Interesting post and mostly on point. I disagree with you on one point though. . .I think the really die hard Celtic fans genuinely have love KG,Paul,and Ray. Why? Because in their minds they have disassociated them from the general African American populous. Kind of like how white people fell in love with Oprah. They view them as 'non-threatening Negroes' so they are not afraid to embrace them . . .as long as it yields a championship.

nation_of_islam_sportsblog said...

"They view them as 'non-threatening Negroes' so they are not afraid to embrace them . . .as long as it yields a championship."


Sir, indeed.

It is always a love that comes with strings attached.

'Pick the cotton, and we will love you'

censored said...

Barack Obama is a white man...you are being fooled. It is due to white americans that he did not end up like so many of his so-called brothers. The best thing he can teach is that black americans are not doomed by the inevitable abandonment by their fathers. He condemns using racism as a crutch. That is why NOIS' support is so surprising.
He is a walking contradiction to all the excuses you live by...now if only some others could take accountability for their own lives.

censored said...

I think the really die hard Celtic fans genuinely have love KG,Paul,and Ray. Why? Because in their minds they have disassociated them from the general African American populous. They view them as 'non-threatening Negroes'

So your theory is that the general african american populous is "threatening". Well done you self loathing fool.

censored said...

Danny Ainge..the architect...the genius...the man was painted into a corner last season with a 24 win team....fire the coach and be called a racist so that was not an option...the only way to get out of the mess was to make the team fool-proof so even the malpractice of Doc Rivers wouldnt stand in the way. Great job Danny...you played with the great larry bird and kevin mchale and now you have returned the franchise to that level despite such a sub par coach.

jerms25 said...

It's not that I don't agree that their are racists, as evidenced by some of the comments here, but I have a couple of questions and comments:
1. I am white and I have no hatred or fear of black people or any other race. More so a curiosity for their culture.

2. Do you NOIS hate all white people or just the ignorant ones?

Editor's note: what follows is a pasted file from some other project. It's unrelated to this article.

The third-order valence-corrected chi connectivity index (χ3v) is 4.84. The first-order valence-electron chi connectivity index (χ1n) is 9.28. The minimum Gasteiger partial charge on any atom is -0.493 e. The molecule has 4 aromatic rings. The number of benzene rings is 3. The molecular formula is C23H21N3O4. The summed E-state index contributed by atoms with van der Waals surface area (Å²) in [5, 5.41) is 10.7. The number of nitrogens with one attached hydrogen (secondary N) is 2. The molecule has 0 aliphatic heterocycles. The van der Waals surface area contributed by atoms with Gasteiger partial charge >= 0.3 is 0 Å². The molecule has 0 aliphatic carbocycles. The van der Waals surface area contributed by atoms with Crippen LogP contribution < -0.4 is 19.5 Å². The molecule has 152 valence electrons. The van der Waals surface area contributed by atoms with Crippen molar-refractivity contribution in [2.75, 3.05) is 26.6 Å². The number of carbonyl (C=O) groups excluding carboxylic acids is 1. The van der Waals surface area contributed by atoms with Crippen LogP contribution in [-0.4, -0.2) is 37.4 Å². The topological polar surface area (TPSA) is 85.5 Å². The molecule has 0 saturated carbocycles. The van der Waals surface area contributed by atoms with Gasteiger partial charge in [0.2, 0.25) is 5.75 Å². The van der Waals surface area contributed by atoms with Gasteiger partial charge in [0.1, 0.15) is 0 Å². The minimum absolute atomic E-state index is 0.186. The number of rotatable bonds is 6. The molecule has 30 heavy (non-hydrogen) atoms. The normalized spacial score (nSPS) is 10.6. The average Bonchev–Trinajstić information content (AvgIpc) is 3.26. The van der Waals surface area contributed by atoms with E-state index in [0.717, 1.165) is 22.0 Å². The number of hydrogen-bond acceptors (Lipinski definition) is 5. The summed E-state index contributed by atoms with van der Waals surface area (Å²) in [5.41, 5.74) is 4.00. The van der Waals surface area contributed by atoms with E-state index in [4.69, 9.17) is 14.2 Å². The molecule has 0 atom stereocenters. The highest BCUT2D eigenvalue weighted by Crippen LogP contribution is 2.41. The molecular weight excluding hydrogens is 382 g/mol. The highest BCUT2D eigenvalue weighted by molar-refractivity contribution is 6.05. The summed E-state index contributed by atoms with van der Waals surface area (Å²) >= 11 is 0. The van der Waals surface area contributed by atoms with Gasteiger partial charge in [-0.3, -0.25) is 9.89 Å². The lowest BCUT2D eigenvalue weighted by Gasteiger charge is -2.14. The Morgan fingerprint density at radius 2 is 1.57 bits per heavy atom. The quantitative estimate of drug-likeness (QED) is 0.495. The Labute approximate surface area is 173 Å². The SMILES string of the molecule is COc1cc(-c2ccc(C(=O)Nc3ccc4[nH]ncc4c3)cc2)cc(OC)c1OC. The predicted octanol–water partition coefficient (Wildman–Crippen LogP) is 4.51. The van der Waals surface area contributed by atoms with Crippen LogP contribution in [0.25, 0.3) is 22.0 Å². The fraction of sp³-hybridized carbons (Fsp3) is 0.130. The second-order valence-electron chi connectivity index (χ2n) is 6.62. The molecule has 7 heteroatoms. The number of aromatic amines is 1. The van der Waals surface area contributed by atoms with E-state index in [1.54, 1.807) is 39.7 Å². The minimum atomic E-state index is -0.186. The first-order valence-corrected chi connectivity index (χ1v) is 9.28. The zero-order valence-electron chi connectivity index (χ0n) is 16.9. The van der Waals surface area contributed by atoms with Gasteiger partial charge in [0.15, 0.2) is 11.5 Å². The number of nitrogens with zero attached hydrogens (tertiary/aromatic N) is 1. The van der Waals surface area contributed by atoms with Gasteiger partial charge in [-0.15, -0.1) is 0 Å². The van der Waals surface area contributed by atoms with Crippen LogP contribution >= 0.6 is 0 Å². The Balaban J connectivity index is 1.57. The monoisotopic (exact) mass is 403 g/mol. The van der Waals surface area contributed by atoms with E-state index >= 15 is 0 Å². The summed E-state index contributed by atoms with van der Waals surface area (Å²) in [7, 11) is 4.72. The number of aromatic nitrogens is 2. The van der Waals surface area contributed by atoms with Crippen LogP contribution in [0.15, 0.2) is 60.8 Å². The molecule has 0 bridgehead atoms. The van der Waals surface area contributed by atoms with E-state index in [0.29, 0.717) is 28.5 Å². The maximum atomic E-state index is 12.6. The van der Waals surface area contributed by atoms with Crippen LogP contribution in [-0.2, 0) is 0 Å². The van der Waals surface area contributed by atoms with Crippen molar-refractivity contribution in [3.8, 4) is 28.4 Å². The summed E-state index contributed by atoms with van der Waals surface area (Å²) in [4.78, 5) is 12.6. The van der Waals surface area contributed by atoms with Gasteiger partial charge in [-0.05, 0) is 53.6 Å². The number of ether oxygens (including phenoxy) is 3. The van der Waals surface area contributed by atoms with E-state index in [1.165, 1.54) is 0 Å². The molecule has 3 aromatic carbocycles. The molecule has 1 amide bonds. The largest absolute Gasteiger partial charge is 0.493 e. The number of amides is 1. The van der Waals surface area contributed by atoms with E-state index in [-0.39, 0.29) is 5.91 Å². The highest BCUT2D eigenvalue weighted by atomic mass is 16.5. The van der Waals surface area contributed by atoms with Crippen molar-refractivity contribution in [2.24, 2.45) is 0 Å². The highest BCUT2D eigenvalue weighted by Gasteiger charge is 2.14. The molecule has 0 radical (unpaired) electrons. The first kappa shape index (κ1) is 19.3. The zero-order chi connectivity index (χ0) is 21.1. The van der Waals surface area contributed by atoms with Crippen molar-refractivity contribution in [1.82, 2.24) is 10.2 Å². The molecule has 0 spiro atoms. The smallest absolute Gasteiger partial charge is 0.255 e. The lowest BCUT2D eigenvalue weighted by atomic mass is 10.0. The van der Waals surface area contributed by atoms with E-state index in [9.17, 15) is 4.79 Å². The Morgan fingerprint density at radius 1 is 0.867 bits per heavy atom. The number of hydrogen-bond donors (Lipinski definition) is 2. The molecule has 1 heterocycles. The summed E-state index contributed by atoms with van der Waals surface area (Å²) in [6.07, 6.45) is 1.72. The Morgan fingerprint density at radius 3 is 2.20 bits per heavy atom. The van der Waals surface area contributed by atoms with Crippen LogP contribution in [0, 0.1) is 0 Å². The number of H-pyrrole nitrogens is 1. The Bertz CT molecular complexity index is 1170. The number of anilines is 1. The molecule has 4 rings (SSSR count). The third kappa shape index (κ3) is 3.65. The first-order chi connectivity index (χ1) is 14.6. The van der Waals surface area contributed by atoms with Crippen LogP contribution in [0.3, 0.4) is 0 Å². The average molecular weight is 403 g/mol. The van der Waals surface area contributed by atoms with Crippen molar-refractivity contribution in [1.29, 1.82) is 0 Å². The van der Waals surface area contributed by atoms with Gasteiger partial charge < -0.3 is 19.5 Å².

I genuinely enjoy reading your unique perspective on sports and life. I look forward to your feedback. I had some other questions but I am interested in your response to my question first.

nation_of_islam_sportsblog said...

"2. Do you NOIS hate all white people or just the ignorant ones? "

Sir, we here hate no one.

We teach everyone

ruffian96 said...

To Censored:

Whaaa!???

Applying the term "non-threatening Negro" is a commentary on my opinion of the general attitude of the majority culture in this country towards African-Americans, not a commentary on my attitudes towards my fellow brothers . . .nice try but the words don't quite twist enough for that interpretation.

"So your theory is that the general african american populous is "threatening"."

Yes. Threatening to the average uninformed, under-educated, WASP in this country.

And please refrain from the childish personal attacks, you are conversing with the creators of civilization, so please act accordingly.

jerms25 said...

OK, well thats good to know because from some of your posts it certainly seems like you hate at least some white people. I do get your humor most of the time though I must admit that some of the commentary escapes me at times. Admittedly that could certainly come from my lack of perspective though.

I had another question. I read the autobiography of malcolm x a while back(10 years or so ago) and I know that there was some who thought he and the nation of islam had problems. There was also some that said that the nation of islam was framed for his death. So I was wondering what your views on malcolm x are. Just so you know where I am coming from I enjoyed the book at the time and admired the way that Malcolm x was able to reinvent himself many times over.

On another note I know you are tarheel fans. Big news on the return of lawson, ellington and green. Any comments about that?

nation_of_islam_sportsblog said...

""So your theory is that the general african american populous is "threatening"."

Yes. Threatening to the average uninformed, under-educated, WASP in this country."


Sir, indeed.

Threatening to those who are feeling their power erode.

Threatening to those who understanding that, in their lifetime, they will become the minority in this country.

Threatening to those who are insecure in themselves and their future.